Laws to help protect Australians from cyber criminals and beef up the powers of law enforcement agencies have been passed in the lower house.
The Bill will allow law enforcement agencies to request the preservation of communications that could be sought under warrant as evidence, including SMS messages and emails.
It also allows for increased international cooperation between Australian and overseas cybercrime investigators, and extends the scope of existing Commonwealth computer offences, while bringing Australia into line with the Council of Europe Convention on Cybercrime.
Federal Attorney-General Robert McClelland said today that cybercrime was an offence that could be committed from anywhere.
"It can be perpetrated by a computer system in a city in the northern regions of Siberia ... as easily as it can be perpetrated by a computer in the next-door neighbour to any citizen," he told parliament.
"Its tentacles extend to the daily lives of all citizens."
Opposition justice spokesman Michael Keenan said that the Coalition broadly supported the Bill.
He said that while Australians had been quick to adopt the internet for business, shopping and leisure, this had created new opportunities for criminal activities. The opposition said it agreed with the government that cybercrime presented a challenge for law enforcement authorities and the criminal justice system.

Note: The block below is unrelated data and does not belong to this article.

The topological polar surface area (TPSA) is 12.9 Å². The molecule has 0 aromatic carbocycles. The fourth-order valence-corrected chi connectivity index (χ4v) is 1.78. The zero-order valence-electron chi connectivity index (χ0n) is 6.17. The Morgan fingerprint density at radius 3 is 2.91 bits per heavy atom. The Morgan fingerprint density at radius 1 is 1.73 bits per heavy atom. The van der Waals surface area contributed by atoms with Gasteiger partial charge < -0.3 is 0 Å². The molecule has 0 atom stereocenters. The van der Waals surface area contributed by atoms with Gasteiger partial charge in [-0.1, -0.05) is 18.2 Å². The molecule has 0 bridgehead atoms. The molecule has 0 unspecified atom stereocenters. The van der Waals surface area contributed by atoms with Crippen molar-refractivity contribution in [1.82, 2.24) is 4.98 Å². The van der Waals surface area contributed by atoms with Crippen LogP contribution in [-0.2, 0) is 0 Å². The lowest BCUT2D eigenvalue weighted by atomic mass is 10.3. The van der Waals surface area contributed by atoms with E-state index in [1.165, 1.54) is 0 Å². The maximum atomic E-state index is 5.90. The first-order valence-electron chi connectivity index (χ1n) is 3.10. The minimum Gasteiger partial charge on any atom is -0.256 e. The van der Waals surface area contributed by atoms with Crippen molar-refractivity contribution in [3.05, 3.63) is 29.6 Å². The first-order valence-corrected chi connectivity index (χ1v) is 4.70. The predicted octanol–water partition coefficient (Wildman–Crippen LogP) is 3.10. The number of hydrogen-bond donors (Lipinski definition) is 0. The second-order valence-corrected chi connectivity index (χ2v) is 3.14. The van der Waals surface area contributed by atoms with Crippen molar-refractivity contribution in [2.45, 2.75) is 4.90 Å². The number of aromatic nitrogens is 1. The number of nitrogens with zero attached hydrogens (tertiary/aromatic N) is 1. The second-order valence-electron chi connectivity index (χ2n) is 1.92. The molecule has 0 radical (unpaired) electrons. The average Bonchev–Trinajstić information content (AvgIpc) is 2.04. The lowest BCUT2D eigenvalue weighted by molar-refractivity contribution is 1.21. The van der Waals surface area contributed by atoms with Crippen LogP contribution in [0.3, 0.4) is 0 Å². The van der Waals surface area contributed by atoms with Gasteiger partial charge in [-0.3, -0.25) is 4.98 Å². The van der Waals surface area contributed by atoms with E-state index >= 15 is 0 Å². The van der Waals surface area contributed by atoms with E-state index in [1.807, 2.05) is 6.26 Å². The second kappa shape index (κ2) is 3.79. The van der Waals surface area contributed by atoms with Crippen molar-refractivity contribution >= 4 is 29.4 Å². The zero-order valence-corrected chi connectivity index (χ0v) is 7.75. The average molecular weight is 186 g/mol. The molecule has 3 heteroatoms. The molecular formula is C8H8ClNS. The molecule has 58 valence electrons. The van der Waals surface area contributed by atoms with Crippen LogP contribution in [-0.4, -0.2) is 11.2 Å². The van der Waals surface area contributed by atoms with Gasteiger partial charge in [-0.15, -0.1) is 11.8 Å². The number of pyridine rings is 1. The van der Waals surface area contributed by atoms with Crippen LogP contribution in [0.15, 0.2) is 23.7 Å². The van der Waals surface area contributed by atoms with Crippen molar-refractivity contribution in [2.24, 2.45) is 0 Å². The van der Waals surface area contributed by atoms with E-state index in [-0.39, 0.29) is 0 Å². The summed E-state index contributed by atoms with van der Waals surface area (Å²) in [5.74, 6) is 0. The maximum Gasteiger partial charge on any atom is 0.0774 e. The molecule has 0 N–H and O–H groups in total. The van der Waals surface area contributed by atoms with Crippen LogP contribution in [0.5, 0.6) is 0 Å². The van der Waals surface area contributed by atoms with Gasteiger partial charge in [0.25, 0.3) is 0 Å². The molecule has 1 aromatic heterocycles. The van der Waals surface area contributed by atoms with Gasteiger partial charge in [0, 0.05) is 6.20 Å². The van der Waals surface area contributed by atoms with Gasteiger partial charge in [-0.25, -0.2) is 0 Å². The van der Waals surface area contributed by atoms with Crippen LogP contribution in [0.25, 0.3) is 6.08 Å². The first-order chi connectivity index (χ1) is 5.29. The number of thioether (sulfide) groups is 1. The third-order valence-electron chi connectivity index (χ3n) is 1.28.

The Greens, however, have questioned those parties passing the Bill without including any of its amendments, which the party said addressed "serious flaws".
Greens communications spokesperson Senator Scott Ludlam pointed to a report published by the Joint Select Committee on Cyber Safety, which had proposed a number of amendments and asked for clarification on certain points of the law. He was worried that Labor and the coalition had not addressed the issues in the House of Representatives.
"The attorney-general said today he was considering the report before the debate in the Senate. The Australian Greens look forward to working with both parties to fix this fundamentally flawed bill in the Senate, but we are greatly troubled by the fact that both the Labor Party and Coalition gave no indication in the House that they believed any of the flaws needed fixing. On the contrary, they had nothing but praise for the Bill."
Ludlam said that the Bill went way beyond what was required to accede to the European Convention on Cybercrime. He has previously expressed fears that powers under the Bill could see scope creep and end up with full data retention, where details on communications between every Australian citizen would be held by telcos for a certain amount of time.
"The European Treaty doesn't require ongoing collection and retention of communications, but this Bill does. Under the Convention, police are not required to pass on data if it relates to a political offence or if passing on the data is inconsistent with human rights standards, but this Bill contains no such exemption. These are disturbing flaws that must be fixed, but the Government and Opposition have passed this Bill through the House with no acknowledgment of that."
McClelland said that internet carriers would only be asked to store specific data, not every phone call or email that passed through their system.
McClelland also said that concerns expressed by the Joint Select Committee on Cyber Safety, regarding the privacy of the stored data, were unfounded.
"Significant protections exist to ensure the privacy and integrity of any information while it is preserved," he said.
The Cybercrime Legislation Amendment Bill 2011 will now be considered in the Senate.